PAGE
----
After the Disaster: Real Community Banking Recovery Stories

After the Disaster: Real Community Banking Recovery Stories

After the Disaster: Real Community Banking Recovery Stories

Even the best-laid plans can go awry—especially after a disaster. Our real-life stories from actual community financial institutions underscore the importance of having an effective disaster recovery (DR) process in place.

It’s obvious that a disaster can strike anywhere and anytime. What’s less obvious is that a natural disaster doesn’t have to happen for a financial institution to implement its DR plan. For instance, a server room and all the equipment inside could become damaged by a fire or flood. A power outage or loss of a communications line could take out an institution’s phones, email, and internet. This could be devastating because communication is such an integral function of a financial institution.

Not knowing how long a power outage will last can further complicate the issue. If the outage stretches over a few hours or days, the institution should be thinking about implementing its DR process. But making that call can be difficult. That’s where having an outside team of DR experts available can be helpful. For example, we can help institutions quickly leverage Microsoft Azure for cloud site recovery. We can also assist with ongoing monitoring, maintenance, and testing to ensure the viability of their DR plan.

Real DR Stories from Community Banks

For example, a tornado struck one of our community bank clients and severely damaged its main office. The branch was rendered completely inoperable, unable to serve customers or employees. Fortunately, the critical servers that were housed in the building were not destroyed, and we were able to relocate them to a different branch location. The bank operated the servers from that site for a year while the main office was being rebuilt. Ultimately, we returned the servers to their original location and made the necessary reconfigurations to get everything functioning again. Moving the severs to a different place allowed the bank to avoid failback, which can be the most complicated aspect of the disaster recovery process.

Another DR scenario involves a financial institution on the South Carolina coast, where hurricanes frequently make landfall. In this case, a hurricane demolished the main office and completely flooded the location. As a result, the institution lost its servers, internet connection, and ability to communicate. The bank’s DR strategy relied on using 4G to restore internet connectivity, but the cell towers were down. Thankfully, the network had an old telecommunication circuit that we were able to get turned on and operational. So, after we dealt with the communication curveball, we were able to get the network—and bank—up and running again.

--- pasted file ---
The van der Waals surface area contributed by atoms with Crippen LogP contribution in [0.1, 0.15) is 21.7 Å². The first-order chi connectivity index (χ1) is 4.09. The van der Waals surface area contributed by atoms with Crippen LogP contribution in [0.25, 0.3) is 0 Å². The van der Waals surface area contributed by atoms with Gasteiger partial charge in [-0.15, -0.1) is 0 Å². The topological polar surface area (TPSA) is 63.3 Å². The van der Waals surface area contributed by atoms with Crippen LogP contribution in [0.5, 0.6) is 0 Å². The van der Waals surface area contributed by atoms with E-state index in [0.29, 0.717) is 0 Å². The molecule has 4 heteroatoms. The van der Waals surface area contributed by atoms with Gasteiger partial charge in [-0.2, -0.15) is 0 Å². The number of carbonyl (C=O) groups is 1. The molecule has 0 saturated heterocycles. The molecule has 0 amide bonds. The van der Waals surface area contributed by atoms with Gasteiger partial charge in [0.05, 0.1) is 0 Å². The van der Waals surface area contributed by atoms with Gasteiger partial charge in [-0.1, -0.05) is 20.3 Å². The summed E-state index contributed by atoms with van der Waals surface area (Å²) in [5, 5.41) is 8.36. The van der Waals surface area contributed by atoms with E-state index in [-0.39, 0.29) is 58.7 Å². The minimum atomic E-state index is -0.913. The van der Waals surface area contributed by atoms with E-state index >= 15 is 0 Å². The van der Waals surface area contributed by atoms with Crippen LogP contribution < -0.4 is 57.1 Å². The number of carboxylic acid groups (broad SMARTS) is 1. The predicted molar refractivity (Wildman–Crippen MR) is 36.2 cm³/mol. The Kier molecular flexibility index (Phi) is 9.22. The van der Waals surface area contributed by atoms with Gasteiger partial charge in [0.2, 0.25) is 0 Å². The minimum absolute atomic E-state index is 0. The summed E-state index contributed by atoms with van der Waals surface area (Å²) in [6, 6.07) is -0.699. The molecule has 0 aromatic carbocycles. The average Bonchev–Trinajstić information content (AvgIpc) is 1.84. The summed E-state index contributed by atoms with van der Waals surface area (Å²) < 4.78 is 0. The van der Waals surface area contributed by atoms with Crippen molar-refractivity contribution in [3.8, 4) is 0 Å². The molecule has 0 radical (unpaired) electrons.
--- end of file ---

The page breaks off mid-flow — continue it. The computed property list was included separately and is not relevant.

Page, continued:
Community Bank in Alaska Shares Insights

It’s often the physical environment that determines the disasters that an institution may encounter. Potential hazards for Fairbanks, Alaska-based Denali State Bank include flooding from nearby rivers, jolting earthquakes, and volcanic eruptions on the Aleutian Chain. Therefore, Denali State Bank—which has $380 million in assets and 150 endpoints across five branches—focuses on ensuring that it has critical IT staff and services available during a disaster.

As part of its DR solution, the bank maintains a designated alternate site—one of its branches—that sits on a separate portion of the power grid. Denali also uses cloud-based Microsoft Azure, which makes it easy to run and test critical functions. During testing, the bank can shut down all connections to its main office (including large SQL servers), quickly spin up everything virtually through Azure, and establish connectivity through a Safe Systems co-location facility. This helps to ensure that vital functions will work properly to support the institution after a disaster.

Get more community banking DR insights. Listen to our webinar on “After a Disaster: Real Community Banking Recovery Stories” to make sure your institution is better prepared for an unexpected negative event.

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